On October 21, 2010, the Federal Court of Appeal rendered its decision (2010 FCA 280) in respect of the appeal by John Antle from his loss at the Tax Court of Canada (2009 TCC 465, CarswellNat 2792).
The case involved individual Canadians who attempted to use an offshore trust to obtain a tax benefit. Assessments were issued against the offshore trust and John Antle and were heard on common evidence.
It was an ambitious plan. The transaction before the court involved a Canadian resident husband who purported to transfer shares in a Canadian corporation to a trust resident in Barbados. The plan was to structure the trust as a spousal trust so that theoretically the transfer could occur on a rollover basis for Canadian income tax purposes. The offshore trust would then sell the shares to the wife at fair market value for a note. The wife would then sell the shares to a third party purchaser, and pay off the note to the offshore trust. The offshore trust would make a distribution of capital to the wife of the note proceeds, again theoretically so that the wife could receive that distribution of capital on a tax-free basis. Since Barbados does not tax capital gains, no tax would be paid on any of the transactions.
The taxpayers argued at the Tax Court of Canada that the trust, as a resident of Barbados, was entitled to rely on the exemption from Canadian income tax in respect of the gain on the sale of the shares pursuant to Article XIV(4) of the Canada-Barbados Income Tax Convention. The Crown did not dispute the contention that the trust was resident in Barbados. Rather, it raised a number of arguments regarding whether the trust had been validly constituted. After reviewing the evidence, Justice Miller of the Tax Court of Canada accepted the Crown’s contention that the trust had never been settled so it never came into being. That being the case, the disposition of the shares to the third party purchaser was held to have been undertaken by the husband and the assessment against him for Canadian income tax on the capital gain was upheld.
That should have been the end of the matter but Justice Miller went on to provide a lengthy analysis of whether the general anti-avoidance rule (GAAR) could be applied, and whether the transactions constituted a sham. He concluded in obiter that GAAR was applicable to stop the husband from using the spousal rollover and the provisions of the Barbados treaty in an attempt to circumvent Canadian capital gains tax. Justice Miller also expressed the opinion in obiter that the trust was nevertheless not a sham.
The sole basis argued on behalf of the taxpayers at the Federal Court of Appeal was that the decision of the Tax Court of Canada was incorrect because it was based on “circumstances external to the trust deed”. This was a somewhat surprising argument as one of the critical certainties that must be met to support the creation of a valid trust is certainty of intention. The Court of Appeal very quickly disposed of this argument citing several decisions in support of the proposition that “intention is determined by all of the evidence” including the conduct and the activities of the parties.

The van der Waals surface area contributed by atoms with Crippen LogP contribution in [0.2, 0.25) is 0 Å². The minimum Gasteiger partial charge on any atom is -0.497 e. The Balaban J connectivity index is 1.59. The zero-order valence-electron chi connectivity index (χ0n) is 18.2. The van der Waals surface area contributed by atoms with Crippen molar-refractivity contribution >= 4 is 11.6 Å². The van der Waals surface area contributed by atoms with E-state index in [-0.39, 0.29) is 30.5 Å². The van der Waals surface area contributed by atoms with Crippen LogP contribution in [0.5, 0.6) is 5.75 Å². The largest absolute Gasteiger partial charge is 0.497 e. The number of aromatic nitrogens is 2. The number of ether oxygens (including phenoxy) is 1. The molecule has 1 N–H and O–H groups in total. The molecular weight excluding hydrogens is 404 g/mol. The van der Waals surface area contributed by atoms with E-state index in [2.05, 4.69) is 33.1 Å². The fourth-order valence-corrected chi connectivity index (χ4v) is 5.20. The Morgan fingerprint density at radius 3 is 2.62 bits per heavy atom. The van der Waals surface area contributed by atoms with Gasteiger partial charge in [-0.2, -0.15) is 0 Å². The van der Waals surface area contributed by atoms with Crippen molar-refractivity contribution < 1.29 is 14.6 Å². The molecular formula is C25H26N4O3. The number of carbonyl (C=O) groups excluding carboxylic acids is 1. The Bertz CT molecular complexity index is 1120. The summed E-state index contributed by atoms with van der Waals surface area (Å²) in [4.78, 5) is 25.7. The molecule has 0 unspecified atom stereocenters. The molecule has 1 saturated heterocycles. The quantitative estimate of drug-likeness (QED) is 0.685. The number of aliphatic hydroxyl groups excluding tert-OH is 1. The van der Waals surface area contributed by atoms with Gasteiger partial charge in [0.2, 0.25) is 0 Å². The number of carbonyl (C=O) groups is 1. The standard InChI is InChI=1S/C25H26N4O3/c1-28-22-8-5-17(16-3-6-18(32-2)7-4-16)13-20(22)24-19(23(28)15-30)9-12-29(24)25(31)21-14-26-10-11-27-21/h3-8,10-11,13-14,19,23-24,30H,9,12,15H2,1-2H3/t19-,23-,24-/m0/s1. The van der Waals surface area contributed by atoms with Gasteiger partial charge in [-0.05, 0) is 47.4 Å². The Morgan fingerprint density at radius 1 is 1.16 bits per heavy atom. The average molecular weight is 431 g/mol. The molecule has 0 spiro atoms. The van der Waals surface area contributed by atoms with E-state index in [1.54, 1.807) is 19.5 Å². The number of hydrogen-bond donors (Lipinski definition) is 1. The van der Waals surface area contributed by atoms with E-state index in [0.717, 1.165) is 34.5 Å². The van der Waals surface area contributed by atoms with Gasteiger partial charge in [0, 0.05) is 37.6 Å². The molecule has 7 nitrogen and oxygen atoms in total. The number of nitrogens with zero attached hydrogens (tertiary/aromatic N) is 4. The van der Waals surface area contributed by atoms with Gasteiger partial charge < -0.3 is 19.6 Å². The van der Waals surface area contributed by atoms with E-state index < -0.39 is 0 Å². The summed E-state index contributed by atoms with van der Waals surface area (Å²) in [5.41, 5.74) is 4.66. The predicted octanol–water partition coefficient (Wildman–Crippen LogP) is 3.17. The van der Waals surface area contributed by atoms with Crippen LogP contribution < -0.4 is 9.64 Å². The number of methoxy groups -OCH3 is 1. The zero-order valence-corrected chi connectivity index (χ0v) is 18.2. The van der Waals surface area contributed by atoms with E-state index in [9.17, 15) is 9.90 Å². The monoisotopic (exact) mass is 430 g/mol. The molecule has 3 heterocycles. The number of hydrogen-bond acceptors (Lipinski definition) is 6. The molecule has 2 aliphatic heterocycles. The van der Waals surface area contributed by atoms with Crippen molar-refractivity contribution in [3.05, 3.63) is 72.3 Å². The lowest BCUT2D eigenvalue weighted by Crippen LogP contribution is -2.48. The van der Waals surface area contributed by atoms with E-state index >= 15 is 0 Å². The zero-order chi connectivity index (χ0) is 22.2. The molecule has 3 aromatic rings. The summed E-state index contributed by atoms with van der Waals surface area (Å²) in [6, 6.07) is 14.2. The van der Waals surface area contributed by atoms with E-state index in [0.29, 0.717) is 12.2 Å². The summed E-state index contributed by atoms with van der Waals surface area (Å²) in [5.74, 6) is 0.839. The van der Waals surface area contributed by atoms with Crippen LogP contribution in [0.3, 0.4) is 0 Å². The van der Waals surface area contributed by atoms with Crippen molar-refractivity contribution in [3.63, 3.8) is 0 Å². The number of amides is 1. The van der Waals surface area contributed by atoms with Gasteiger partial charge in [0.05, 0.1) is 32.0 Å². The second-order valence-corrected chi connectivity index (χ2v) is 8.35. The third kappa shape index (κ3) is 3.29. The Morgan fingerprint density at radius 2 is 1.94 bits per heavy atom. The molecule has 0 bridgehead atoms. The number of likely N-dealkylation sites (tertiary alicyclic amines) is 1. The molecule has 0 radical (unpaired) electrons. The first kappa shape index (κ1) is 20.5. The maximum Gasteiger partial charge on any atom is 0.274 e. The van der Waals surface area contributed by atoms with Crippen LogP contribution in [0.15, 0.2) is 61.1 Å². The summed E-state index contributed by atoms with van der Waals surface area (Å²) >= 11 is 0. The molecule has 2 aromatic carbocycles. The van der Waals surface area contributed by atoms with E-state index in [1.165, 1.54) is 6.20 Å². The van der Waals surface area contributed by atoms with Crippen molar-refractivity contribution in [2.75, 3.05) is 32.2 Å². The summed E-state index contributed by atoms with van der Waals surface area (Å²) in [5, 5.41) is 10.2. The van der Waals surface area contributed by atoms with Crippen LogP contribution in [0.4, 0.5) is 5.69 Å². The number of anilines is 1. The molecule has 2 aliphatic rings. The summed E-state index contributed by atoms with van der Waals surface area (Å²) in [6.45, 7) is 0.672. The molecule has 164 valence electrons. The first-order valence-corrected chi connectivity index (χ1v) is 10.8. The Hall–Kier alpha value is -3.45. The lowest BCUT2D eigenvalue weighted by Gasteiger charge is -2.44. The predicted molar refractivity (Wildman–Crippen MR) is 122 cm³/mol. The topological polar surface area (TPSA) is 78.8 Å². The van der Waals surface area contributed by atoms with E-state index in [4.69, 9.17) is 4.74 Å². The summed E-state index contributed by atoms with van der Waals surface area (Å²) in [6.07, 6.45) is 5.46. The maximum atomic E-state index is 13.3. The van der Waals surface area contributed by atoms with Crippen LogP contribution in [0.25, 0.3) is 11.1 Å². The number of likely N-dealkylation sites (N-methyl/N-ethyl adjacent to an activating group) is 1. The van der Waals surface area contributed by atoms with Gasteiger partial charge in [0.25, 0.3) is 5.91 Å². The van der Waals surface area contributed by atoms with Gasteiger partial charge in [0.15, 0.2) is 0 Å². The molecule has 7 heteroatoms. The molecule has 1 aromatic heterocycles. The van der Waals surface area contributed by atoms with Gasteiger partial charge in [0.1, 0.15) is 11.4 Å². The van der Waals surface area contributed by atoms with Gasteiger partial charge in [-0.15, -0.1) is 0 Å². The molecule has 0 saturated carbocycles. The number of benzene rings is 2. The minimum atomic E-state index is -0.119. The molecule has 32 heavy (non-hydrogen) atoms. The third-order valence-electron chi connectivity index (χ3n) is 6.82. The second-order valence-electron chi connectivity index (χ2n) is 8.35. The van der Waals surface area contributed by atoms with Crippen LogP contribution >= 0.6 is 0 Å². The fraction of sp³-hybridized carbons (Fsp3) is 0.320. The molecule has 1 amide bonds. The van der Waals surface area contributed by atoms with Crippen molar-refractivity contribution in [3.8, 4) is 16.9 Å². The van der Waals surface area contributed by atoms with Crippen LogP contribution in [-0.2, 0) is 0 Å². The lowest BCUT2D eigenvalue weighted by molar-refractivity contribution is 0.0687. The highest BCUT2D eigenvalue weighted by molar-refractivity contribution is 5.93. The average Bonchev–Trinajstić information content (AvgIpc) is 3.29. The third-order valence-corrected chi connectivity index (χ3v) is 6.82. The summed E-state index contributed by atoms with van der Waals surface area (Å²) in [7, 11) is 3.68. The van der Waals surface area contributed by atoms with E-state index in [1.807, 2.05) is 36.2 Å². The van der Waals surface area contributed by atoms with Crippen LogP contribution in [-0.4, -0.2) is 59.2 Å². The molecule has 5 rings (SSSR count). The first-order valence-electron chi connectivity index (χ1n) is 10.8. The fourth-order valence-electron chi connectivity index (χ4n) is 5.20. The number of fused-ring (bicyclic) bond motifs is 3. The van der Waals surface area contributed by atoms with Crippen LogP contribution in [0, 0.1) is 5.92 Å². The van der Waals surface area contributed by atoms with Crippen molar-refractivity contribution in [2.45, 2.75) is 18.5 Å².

Justice Noël in rendering the decision for the Federal Court of Appeal agreed that the trust had never been properly constituted since, by admission, it was never the husband/settlor’s intention to relinquish control of or discretion over the shares to the trustee.
While the finding that the trust had not been constituted was sufficient to dispose of the appeal, Justice Noël felt that it would be useful to address the trial judge’s obiter opinion that the trust was not a sham.
The Court of Appeal took issue with the trial judge’s finding that where the parties had “some legitimacy” to think the trustee had discretion over the shares, that was sufficient to conclude that there was no sham because it displaced the prerequisite element of intentional deception required to find a sham.
The Court of Appeal examined the factual findings made by the trial judge that demonstrated that the settlor and trustee “gave the false impression of the rights and obligations created between them”. The Court of Appeal concluded the trial judge was bound to hold that the trust was a sham based upon those findings.
The Court of Appeal did not cite the ubiquitous quote from Snook v. London West Riding Investments Ltd.  1 All ER 518 at 528 that a sham constitutes:
acts done or documents executed by the parties to the sham which are intended by them to give to third parties or to the court the appearance of creating between the parties legal rights and obligations different from the actual legal rights and obligations (if any) which the parties intend to create.
Rather the Court of Appeal effectively summarized that classic definition in concluding that to have a sham “it suffices that the parties to a transaction present it as being different from what they know it to be”. That is sufficient to satisfy the element of intentional deception in the context of “sham”.
This very concise description by the Federal Court of Appeal provides welcome guidance on the factual underpinnings necessary to support the application of the sham doctrine in Canadian tax law.